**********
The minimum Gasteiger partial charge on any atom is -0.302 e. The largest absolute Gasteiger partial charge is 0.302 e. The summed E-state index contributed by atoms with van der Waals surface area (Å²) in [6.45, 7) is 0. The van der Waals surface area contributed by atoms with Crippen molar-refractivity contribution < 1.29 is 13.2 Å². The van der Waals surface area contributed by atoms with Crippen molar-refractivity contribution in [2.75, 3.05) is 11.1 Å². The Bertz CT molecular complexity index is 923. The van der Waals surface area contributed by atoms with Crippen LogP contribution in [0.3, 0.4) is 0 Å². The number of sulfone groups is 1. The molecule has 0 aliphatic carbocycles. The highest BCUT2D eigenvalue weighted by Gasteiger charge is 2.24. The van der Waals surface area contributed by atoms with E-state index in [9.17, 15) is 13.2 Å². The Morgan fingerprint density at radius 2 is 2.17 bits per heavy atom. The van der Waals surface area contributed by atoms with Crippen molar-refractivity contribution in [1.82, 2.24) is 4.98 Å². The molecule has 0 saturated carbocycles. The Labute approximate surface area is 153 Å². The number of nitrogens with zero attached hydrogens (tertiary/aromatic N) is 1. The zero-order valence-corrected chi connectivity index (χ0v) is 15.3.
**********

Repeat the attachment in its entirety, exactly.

The minimum Gasteiger partial charge on any atom is -0.302 e. The largest absolute Gasteiger partial charge is 0.302 e. The summed E-state index contributed by atoms with van der Waals surface area (Å²) in [6.45, 7) is 0. The van der Waals surface area contributed by atoms with Crippen molar-refractivity contribution < 1.29 is 13.2 Å². The van der Waals surface area contributed by atoms with Crippen molar-refractivity contribution in [2.75, 3.05) is 11.1 Å². The Bertz CT molecular complexity index is 923. The van der Waals surface area contributed by atoms with Crippen LogP contribution in [0.3, 0.4) is 0 Å². The number of sulfone groups is 1. The molecule has 0 aliphatic carbocycles. The highest BCUT2D eigenvalue weighted by Gasteiger charge is 2.24. The van der Waals surface area contributed by atoms with E-state index in [9.17, 15) is 13.2 Å². The Morgan fingerprint density at radius 2 is 2.17 bits per heavy atom. The van der Waals surface area contributed by atoms with Crippen molar-refractivity contribution in [1.82, 2.24) is 4.98 Å². The molecule has 0 saturated carbocycles. The Labute approximate surface area is 153 Å². The number of nitrogens with zero attached hydrogens (tertiary/aromatic N) is 1. The zero-order valence-corrected chi connectivity index (χ0v) is 15.3.